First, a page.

Co-headlining has forced alt-rock vets Foo Fighters and Weezer to up the ante for each other. As the tour comes to a close, both bands appear to be in top form and deserve credit not just as nostalgia acts but current rock forefathers.
The Foo Fighters continue their streak of consistent, muscular performances. Dave Grohl, the ex-drummer for Nirvana, is such an affable, friendly front man — and his songs so dynamically dramatic — that every time the band breaks its choruses down into hand-muted guitar-and-drum builds, it feels like the first time the band’s ever prepared to explode. When the explosions finally come, they always feel perfectly executed and propulsive.
Grohl’s a natural rock star, using the whole stage to his advantage; as the band played through “Best of You” and the fiery “Stacked Actors,” he ran the length of the stage, beckoning the audience to participate. The Foo Fighters understand that a chunky guitar pedal and a great melody is sometimes all it takes to inspire mass catharsis.
Weezer — fronted by Rivers Cuomo, often one of the least assuming (and least exciting) icons of modern rock — seemed like a new band, not just playing through their repertoire but actually having a good time doing it for a change.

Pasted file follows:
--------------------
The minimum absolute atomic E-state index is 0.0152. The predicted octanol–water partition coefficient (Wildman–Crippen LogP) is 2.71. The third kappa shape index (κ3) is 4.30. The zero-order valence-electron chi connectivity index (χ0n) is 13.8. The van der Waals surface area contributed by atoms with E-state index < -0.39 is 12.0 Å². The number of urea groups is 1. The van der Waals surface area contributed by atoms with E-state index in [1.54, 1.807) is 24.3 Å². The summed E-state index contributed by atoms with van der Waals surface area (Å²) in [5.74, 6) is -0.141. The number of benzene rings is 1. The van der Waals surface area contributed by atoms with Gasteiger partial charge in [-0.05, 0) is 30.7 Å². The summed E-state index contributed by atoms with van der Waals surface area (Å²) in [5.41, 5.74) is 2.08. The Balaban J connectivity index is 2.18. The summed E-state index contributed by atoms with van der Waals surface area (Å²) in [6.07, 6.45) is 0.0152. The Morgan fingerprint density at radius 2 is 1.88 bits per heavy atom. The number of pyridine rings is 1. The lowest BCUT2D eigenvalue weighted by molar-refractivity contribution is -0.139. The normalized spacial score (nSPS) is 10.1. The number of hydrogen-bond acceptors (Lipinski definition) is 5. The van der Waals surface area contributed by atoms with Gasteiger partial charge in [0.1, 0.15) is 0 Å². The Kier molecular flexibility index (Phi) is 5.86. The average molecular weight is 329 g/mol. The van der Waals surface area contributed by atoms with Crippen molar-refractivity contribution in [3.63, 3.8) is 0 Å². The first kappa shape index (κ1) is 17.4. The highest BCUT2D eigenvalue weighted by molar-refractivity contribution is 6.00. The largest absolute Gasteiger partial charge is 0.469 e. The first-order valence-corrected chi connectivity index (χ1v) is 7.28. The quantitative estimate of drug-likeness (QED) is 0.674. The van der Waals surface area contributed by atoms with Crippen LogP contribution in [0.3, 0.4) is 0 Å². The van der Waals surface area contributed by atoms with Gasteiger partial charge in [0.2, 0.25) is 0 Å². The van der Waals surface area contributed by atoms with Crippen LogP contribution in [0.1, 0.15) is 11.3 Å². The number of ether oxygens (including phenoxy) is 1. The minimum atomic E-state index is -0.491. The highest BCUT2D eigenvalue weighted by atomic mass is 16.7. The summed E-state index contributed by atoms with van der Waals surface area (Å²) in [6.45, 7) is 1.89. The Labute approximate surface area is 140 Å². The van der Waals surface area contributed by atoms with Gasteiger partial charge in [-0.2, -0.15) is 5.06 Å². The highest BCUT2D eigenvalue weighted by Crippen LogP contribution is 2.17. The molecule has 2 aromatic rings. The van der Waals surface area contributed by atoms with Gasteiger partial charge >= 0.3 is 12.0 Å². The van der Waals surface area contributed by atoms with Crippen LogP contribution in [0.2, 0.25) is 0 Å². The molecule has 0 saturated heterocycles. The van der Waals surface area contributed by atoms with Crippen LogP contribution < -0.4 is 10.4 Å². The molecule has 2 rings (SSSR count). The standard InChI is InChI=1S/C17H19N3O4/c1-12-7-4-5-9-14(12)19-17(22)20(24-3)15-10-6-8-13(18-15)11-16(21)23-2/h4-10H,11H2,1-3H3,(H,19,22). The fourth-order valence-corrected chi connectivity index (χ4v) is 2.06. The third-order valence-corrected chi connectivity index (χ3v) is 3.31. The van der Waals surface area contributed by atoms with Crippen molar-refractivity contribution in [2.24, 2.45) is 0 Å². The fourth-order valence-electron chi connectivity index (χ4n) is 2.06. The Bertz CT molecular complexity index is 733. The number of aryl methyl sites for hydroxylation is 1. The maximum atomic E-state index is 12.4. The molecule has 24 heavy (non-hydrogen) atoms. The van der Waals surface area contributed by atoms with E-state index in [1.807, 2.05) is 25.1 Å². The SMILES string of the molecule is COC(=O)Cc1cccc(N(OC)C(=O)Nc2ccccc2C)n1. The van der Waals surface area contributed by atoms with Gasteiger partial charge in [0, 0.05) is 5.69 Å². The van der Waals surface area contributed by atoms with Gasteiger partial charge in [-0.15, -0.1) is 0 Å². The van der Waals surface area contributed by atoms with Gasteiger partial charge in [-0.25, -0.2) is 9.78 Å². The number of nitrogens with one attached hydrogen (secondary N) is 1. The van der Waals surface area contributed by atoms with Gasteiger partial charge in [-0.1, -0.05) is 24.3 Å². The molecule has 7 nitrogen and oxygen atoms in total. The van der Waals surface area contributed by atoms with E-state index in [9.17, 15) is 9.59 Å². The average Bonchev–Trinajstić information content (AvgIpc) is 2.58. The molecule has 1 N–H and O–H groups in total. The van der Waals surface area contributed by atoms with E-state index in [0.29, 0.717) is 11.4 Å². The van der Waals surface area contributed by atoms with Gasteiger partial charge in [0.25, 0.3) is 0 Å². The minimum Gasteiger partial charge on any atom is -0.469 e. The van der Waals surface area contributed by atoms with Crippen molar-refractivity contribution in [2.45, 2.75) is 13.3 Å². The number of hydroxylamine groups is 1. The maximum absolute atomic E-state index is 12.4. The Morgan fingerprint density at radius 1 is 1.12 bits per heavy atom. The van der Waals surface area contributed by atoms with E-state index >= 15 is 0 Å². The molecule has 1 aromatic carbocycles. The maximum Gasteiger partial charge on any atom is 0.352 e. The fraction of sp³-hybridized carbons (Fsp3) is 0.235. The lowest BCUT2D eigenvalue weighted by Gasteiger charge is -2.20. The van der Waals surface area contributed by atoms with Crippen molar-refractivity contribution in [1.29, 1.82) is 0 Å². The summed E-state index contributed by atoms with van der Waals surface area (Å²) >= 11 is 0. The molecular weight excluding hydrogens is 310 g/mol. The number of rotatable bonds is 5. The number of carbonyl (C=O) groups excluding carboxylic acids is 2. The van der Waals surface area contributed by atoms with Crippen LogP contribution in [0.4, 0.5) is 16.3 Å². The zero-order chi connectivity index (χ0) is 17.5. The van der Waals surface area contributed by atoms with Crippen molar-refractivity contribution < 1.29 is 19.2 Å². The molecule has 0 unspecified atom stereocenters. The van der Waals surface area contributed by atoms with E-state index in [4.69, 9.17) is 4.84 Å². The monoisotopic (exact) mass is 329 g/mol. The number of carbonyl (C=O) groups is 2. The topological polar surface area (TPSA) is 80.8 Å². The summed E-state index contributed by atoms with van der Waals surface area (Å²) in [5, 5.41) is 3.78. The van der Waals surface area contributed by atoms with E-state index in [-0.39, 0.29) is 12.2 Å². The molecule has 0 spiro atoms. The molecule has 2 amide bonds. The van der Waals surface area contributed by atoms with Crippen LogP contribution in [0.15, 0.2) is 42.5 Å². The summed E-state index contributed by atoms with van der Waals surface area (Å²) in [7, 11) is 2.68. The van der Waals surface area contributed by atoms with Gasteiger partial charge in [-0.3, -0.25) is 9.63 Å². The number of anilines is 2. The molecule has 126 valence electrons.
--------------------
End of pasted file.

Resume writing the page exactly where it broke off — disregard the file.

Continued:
Instead of the contemplative and, let’s face it, boring side seen at this year’s Coachella, the new, improved Cuomo headbangs, throws his hands in the air in victory salutes and even sometimes hands off guitar duties to come to the front of the stage and do a herky-jerky indie rock dance.
The band’s songs were re-worked throughout: “Don’t Let Go” was introduced with Cuomo’s bragging about it being new wave, and the new, funky moog keyboard intro proved it. Later, Cuomo appeared in the middle of the arena to play “Island in the Sun” acoustic, playing to the nosebleeds in a sign of band/audience solidarity — an aesthetic continued when the group invited an audience member onstage to play acoustic guitar on “Undone (The Sweater Song).”